A lot of my time is spent talking about the big picture, with an eye on the long game. Humor me as I zoom in this month to talk about one dog and disobedience.
Bridger is a 6 year old Turkish Kangal. She was out of my first litter, so we have a long history together, one that has its share of bumps and bruises.
I have been on my current property for about five years. She has been guardian of the farm proper and free range chickens for about four years, as well as teacher of the fosters that regularly come through here.
Bridger and her cat
Up until this year, she worked an area with no fence, borders and boundaries set by my property usage and predator incursions — along with one slightly ratty fence line between us and the hunting camp on the east property line. I have been training her partner this last year or so. In an effort to set them both up for success, I have been working on fencing. There will never be another Bridger.
My neighbor and I worked together to put up a fence on the west side between us. The north side along the road was fenced off this fall, with a gate for the driveway. The south side is covered by the fence for the horse pasture and the new sheep corral I finished recently.
The farm also has a cat. He came to us about three years ago, having never seen a dog. The Kangals won him over, and we regularly see him ranging all over the property. Bridger consistently watches over him, whenever he is in her area. He sleeps up here somewhere. Sometimes, I see him in Bridger’s dog house. Sometimes, I don’t see him at all.
Every morning, as I do chores, Bridger waits on the deck for me to get to the dogs. As soon as I start dishing out kibble, she disappears, and a few moments later, Errol shows up for breakfast. It has happened enough times that I don’t pay too much attention to it any more. I fill her dish and his, knowing that she will let him know breakfast is served.
Recently, I took a piece of temporary fence to connect the end of the new sheep pen to the ratty fence line until spring, when I can put in a permanent one. I put the fence on the sled and dragged it down to the back property line, only to find there was a birch tree down on the fence and a veritable highway packed down in the snow — down across the neighbors’ property and out of sight. My good yard dog was bad.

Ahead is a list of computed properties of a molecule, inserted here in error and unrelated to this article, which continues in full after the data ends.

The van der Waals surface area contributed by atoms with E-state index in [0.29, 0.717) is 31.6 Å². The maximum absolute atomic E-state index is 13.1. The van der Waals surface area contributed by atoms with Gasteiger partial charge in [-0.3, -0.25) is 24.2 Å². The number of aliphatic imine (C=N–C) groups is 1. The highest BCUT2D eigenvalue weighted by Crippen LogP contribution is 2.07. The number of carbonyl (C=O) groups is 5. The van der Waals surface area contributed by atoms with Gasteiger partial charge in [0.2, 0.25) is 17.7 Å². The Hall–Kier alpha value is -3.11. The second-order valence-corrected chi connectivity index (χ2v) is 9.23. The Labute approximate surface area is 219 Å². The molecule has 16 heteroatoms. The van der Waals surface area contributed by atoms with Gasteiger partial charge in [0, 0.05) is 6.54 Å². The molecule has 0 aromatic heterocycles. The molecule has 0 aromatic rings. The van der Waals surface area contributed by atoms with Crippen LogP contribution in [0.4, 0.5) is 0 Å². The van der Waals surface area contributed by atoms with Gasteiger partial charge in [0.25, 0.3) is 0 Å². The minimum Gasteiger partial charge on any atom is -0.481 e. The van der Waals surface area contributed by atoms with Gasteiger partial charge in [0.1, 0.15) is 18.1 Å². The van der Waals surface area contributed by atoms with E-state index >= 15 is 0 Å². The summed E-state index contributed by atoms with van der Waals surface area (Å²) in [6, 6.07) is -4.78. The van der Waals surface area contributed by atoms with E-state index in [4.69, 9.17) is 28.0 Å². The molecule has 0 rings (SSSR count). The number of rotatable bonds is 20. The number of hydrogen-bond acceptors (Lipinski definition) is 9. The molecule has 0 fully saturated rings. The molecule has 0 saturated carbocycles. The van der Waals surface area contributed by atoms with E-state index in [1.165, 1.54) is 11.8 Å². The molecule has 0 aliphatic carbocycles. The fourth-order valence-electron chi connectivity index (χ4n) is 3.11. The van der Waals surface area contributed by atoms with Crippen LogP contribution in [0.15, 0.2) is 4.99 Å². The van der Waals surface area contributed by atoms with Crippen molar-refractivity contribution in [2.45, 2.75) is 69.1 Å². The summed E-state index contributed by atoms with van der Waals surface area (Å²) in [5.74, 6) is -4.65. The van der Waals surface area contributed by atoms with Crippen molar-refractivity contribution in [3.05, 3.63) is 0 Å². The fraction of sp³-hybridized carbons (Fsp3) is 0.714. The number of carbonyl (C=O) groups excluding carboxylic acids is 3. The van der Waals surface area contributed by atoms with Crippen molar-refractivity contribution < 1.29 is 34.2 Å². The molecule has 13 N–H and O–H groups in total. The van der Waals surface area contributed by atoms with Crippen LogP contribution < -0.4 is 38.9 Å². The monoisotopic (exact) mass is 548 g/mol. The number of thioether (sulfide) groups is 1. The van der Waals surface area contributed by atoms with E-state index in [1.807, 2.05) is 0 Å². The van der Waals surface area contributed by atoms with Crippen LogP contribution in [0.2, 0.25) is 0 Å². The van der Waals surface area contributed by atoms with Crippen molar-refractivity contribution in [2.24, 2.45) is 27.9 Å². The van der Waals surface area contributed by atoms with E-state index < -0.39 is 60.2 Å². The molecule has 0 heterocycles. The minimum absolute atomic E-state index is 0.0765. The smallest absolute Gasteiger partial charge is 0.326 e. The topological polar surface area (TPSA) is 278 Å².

With a sigh, I leave the fence behind, trudging across the neighbors’ property and out to our road. I see a little white car with Texas plates at a small camp, with Bridger tracks all over the lawn. There are no other permanent residents on our road and the visitors change randomly enough that I don’t keep track of most of them. Live and let live.
I had seen this car a time or two taking trash out to the main road, and I waved in a neighborly fashion. With another sigh, I walk down the driveway and knock on their door.
“I’m sorry to bother you,” I said. Pointing at the tracks in the yard, I asked, “Has Bridger bothered you?”
They assured me she has not. She does not allow them to pet her, and if they try to approach she turns and goes home. “She just comes and sits with our cat.”
Of course. Another cat.
Oh. Oooooh … “You have a cat,” I said, weakly. “Of course.”
According to the neighbors, Bridger came randomly each day, and she and the cat sat on the porch and stared at each other. Due to the nature of my life, chore time is quite random. I’m guessing she’s telling their cat about breakfast. It’s not “that far” as the dog trots, and any of my dogs would share their breakfast with a polite, friendly kitty. Errol has been doing it for years, and Guapo before him.
I explain that for Bridger’s safety, this is not an acceptable activity. They agree to let me know if she shows up again. I walk back down the road to the house, grab the chainsaw and head out to finish my project. I cut up the tree and remove it, stand the fence back up and connect the temporary line between the two. As I’m finishing up, I see movement out of the corner of my eye.
When I look up Bridger is standing in the snow watching me, head down, tail wagging slowly, outside the fence. I just fenced her out of the yard. Winter clothes are not made for speed. I hop the fence, and she bolts — down the property line, down the road and in the front gate, which only opens inward.
When I arrive, panting, she is laying on the deck, and I get a weak tail thump. “Not every dog lives to a ripe old age,” I remind her, trudging off into the dark to fetch my tools. “Their kitty can find its own breakfast!”
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